Slowing Down Seizures

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MIAMI, Fla. (Ivanhoe Newswire) — According to the Epilepsy Foundation, one in 26 Americans will develop the seizure disorder at some point in their lives. Now, new technology is decreasing the frequency of seizures, helping patients live healthier lives.

Mark Weinberg has trouble remembering the car accident that changed his life at 16.

“My parents say I was in a coma for four days,” Weinberg shared.

Weinberg survived but suffered a severe brain injury and started having seizures every week.

“I’ll go up to someone and say can you hold my hand, I think I’m having a seizure,” he said.

Andres Kanner, MD, Chief of the Epilepsy Division at the University of Miami Miller says a seizure is like a short circuit in the brain.

Dr. Kanner explained, “They can lose awareness of their surroundings and be unresponsive and they don’t know what’s happening around them.” (Read Full Interview)

Dr. Kanner says medication can control seizures in 70 percent of patients. But for Mark that wasn’t the case.

Weinberg  said, “I think I’ve been on almost every medicine.”

Now new technology is helping patients like Mark. It’s called responsive neuro stimulation or the RNS system.

“Imagine a pacemaker, which has a computer chip in it,” said Dr. Kanner.

The device made by Neuropace is implanted under the scalp and connected to the areas in the brain causing seizure activity.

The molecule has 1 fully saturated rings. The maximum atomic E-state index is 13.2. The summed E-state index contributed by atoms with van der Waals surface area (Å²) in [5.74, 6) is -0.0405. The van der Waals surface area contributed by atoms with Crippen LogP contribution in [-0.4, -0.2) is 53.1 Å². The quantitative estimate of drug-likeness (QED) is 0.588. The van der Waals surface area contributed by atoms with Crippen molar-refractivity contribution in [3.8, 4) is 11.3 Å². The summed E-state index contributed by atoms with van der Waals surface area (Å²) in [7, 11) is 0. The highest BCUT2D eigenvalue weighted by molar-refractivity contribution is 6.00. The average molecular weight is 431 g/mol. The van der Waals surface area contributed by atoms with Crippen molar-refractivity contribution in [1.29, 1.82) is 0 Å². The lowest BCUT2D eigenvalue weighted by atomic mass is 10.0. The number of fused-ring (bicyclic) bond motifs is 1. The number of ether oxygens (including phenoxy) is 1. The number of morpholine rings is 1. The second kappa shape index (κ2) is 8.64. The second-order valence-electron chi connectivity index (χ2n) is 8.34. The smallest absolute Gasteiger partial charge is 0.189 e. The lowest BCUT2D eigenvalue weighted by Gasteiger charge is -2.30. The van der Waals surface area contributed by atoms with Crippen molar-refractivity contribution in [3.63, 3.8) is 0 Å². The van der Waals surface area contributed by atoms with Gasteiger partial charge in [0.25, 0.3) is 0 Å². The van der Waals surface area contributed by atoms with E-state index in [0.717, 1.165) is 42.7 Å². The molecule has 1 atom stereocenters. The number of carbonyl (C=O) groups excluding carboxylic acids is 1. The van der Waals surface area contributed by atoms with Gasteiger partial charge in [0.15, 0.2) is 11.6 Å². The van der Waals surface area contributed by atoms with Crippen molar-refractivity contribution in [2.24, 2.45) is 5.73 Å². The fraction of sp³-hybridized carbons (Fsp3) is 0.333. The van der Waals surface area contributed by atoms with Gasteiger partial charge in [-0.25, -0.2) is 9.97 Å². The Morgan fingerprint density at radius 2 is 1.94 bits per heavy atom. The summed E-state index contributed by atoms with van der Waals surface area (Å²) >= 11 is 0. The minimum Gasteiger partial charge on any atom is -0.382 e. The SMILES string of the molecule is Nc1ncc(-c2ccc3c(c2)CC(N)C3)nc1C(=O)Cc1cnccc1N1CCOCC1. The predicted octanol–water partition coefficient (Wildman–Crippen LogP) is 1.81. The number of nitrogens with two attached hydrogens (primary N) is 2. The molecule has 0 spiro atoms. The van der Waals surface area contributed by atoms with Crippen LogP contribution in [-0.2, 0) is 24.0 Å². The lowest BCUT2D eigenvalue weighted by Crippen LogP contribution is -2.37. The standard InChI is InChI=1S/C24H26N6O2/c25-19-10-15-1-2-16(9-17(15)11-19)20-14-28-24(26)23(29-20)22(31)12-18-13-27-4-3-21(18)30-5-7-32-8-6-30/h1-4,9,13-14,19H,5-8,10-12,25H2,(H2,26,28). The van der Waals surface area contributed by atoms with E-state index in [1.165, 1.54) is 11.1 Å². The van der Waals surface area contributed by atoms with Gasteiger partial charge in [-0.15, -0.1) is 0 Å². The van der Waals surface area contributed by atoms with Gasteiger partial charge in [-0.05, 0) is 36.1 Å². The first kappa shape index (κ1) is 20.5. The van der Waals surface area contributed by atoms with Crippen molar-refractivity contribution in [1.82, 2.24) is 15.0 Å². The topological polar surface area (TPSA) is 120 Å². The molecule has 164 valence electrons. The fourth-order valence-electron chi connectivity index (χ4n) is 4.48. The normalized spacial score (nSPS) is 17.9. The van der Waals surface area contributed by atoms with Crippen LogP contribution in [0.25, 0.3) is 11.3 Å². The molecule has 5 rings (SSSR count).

Dr. Kanner continued, “As it detects that abnormal pattern it sends an electrical stimulation.”

That stimulation prevents the seizure from happening. Since having the device implanted, Weinberg’s seizures have been cut in half.

“Even if I do have them they’re shorter so I’m not as scared as I used to be,” Weinberg told Ivanhoe.

Now he’s going to college, living a life with fewer seizures.

Dr. Kanner says studies show the device is safe and does not affect cognitive function. Dr. Kanner says in the first year 30 to 40 percent of patients notice their seizure frequency may be cut in half.

Contributors to this news report include: Janna Ross, Field Producer; Judy Reich, Videographer; Cyndy McGrath, Supervising Producer; Hayley Hudson, Assistant Producer; Roque Correa, Editor.

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MEDICAL BREAKTHROUGHS

RESEARCH SUMMARY

 

TOPIC:            SLOWING DOWN SEIZURES

REPORT:        MB #4409

 

BACKGROUND: Epilepsy is a central nervous system disorder in which brain activity becomes abnormal, causing seizures or periods of unusual behavior, sensations, and sometimes loss of awareness. Because epilepsy is caused by abnormal activity in the brain, seizures can affect any process your brain coordinates. Seizure signs and symptoms can vary widely and may include temporary confusion, a staring spell, uncontrollable jerking movements of the arms and legs, and loss of consciousness or awareness. To diagnose your condition, your doctor will review your symptoms and medical history. Your doctor may order several tests to diagnose epilepsy and determine the cause of seizures. Your evaluation may include a neurological exam, blood tests, and an electroencephalogram (EEG).  In this test, doctors attach electrodes to your scalp and they record the electrical activity of your brain.